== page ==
Landmark Study Outlines Recovery Strategies for Electrical Distributors

Jan. 8, 2010
In Out of the Fire, a feature article in the upcoming issue of Electrical Wholesaling, industry consultants Neil Gillespie and Allen Ray outline a recovery

In “Out of the Fire,” a feature article in the upcoming issue of Electrical Wholesaling, industry consultants Neil Gillespie and Allen Ray outline a recovery strategy for electrical distributors based on an extensive survey of distributors' growth strategies. Following is an excerpt of this article, which is part one of a three- part series in EW.

We recently surveyed senior executives at distributorships in multiple distribution channels about how they made it through the recession and what they need to do now. Distributors want to dig out of the rubble, but they are reluctant to invest in growth until the national economic picture clears up. We suspect they would rather be sure about the devil they're dealing with before betting the farm again. A few respondents looked like they were on to something, and were looking at their businesses as a number of niches. There's hope in that line of thinking, and we will build on that in this series.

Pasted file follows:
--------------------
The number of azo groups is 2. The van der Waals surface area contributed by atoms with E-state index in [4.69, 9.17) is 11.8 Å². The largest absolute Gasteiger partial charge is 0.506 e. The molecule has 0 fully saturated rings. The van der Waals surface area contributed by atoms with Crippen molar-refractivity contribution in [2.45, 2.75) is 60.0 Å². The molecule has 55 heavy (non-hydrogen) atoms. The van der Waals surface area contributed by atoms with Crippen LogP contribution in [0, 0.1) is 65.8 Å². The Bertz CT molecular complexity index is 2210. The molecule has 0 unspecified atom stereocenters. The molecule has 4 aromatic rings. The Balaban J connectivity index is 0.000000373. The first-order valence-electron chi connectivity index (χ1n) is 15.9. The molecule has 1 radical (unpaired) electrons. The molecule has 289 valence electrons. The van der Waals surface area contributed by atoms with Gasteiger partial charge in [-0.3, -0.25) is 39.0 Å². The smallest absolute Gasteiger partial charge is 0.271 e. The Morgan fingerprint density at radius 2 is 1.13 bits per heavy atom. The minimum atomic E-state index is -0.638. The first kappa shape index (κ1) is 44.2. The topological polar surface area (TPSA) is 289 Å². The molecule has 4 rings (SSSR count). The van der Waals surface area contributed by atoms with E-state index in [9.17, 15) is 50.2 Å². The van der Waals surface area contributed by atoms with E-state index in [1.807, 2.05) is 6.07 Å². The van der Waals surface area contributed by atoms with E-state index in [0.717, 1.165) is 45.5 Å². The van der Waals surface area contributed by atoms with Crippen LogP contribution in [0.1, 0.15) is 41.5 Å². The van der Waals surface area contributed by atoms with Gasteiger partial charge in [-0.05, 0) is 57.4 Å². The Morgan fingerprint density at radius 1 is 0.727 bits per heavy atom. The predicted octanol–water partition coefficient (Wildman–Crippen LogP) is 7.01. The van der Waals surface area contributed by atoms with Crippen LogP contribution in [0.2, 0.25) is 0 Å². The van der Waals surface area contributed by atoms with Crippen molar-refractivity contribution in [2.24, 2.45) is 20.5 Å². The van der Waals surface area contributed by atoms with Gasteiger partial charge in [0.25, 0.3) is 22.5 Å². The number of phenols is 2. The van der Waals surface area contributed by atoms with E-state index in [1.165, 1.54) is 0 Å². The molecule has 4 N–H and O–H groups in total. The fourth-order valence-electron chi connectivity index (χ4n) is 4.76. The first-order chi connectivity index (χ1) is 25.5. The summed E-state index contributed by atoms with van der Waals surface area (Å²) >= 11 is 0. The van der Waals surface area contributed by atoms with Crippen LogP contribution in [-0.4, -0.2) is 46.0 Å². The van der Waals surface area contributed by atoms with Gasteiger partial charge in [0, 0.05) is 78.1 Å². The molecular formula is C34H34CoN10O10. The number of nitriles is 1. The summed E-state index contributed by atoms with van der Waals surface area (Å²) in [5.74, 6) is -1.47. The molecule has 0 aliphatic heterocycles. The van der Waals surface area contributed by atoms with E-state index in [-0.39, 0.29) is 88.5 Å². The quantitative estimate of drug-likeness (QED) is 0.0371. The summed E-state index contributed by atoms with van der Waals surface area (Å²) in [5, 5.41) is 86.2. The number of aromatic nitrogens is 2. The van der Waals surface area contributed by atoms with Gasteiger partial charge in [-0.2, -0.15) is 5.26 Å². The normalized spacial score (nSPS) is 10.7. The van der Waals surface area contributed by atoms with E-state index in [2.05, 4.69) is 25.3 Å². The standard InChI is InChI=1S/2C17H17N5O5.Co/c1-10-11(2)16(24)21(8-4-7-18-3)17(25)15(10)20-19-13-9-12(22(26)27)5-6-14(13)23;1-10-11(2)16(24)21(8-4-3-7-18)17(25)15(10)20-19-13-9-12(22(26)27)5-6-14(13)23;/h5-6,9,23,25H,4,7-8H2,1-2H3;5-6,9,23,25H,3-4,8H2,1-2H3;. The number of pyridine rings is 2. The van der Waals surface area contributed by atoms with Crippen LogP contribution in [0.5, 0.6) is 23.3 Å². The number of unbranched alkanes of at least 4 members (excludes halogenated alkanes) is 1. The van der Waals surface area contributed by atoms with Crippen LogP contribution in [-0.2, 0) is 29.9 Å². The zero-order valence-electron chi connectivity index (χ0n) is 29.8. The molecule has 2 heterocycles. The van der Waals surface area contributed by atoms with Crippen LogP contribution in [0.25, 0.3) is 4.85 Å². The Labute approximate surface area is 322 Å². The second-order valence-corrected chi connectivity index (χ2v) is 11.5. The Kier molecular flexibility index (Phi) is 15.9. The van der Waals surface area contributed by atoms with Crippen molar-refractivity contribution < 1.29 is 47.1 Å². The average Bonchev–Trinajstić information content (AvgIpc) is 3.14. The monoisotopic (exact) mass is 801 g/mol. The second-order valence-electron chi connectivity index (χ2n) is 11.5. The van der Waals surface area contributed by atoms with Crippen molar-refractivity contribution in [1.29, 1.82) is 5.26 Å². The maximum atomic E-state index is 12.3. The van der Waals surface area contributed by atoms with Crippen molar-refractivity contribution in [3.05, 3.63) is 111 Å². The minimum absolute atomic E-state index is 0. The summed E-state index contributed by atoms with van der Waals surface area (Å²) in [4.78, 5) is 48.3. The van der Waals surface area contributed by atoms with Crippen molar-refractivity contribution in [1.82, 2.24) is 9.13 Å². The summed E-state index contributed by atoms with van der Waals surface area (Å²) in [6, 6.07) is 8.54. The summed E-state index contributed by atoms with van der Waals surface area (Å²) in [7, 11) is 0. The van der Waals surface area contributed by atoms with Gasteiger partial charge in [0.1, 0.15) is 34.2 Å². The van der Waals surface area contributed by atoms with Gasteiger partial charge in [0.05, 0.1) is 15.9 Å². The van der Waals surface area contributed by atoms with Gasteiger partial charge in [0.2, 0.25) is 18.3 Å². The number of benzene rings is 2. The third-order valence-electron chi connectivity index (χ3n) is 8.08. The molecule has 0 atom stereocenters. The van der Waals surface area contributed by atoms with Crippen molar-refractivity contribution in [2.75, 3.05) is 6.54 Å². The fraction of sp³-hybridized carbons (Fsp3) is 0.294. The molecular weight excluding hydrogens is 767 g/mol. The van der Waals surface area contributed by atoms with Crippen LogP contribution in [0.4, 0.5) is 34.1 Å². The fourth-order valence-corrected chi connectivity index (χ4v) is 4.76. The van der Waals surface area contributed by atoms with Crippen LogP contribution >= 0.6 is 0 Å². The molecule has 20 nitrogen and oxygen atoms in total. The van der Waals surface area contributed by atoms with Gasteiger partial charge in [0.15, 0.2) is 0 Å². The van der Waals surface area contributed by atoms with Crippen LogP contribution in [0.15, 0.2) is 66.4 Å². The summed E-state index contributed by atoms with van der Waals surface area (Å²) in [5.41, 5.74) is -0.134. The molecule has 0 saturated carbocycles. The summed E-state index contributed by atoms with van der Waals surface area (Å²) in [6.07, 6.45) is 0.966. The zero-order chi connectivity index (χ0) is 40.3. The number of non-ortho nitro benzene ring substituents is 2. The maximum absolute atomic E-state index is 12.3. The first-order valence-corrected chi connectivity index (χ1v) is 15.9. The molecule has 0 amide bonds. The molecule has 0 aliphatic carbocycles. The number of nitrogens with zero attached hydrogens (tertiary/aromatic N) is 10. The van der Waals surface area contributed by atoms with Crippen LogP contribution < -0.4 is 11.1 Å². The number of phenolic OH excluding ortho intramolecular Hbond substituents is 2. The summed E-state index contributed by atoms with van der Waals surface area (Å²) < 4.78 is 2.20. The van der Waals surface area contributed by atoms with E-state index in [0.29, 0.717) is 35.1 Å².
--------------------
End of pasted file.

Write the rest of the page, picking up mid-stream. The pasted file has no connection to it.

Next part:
We surveyed distributors, (primarily owners and C-level management) from industrial, electrical, safety, HVAC and several other trades and received a good representation of responses from each channel. They provided their sales and market performance variances from 2009 over 2008, and we further divided these into good performers (-5 percent and better) and poor performers (-20 percent or worse). We discovered 10 major trends in their responses:

  1. Past growth was largely artificial, and the new planning baseline is -20 percent or worse.

  2. Distributor reactions were primarily defensive.

  3. Gross-profit percentage, inventory turns and receivables performance slipped a bit, but net profit slipped a lot.

  4. Good performers tended to be realists, not unbridled optimists.

  5. Good performers looked deeper and in more places for answers.

  6. Good performers cut more salespeople.

  7. Everyone is afraid of “the weather” (the direction of the nation).

  8. With growth opportunities, the usual sources won't deliver, and the new sources are still suspect.

  9. Distributors need to broaden their growth horizons while improving productivity to turn gross margin into profits at an increasing rate.

  10. Manufacturers executed their usual tactics to curtail expenses.

We also discovered good performers cut more salespeople and that distributors have issues growing on multiple fronts. The old sources of growth probably won't deliver this time, so everyone will have to look in different places.

— By Neil Gillespie, Shamrock Growth Associates, Knoxville, Tenn. & Allen Ray, Allen Ray Associates, Kennedale, Texas

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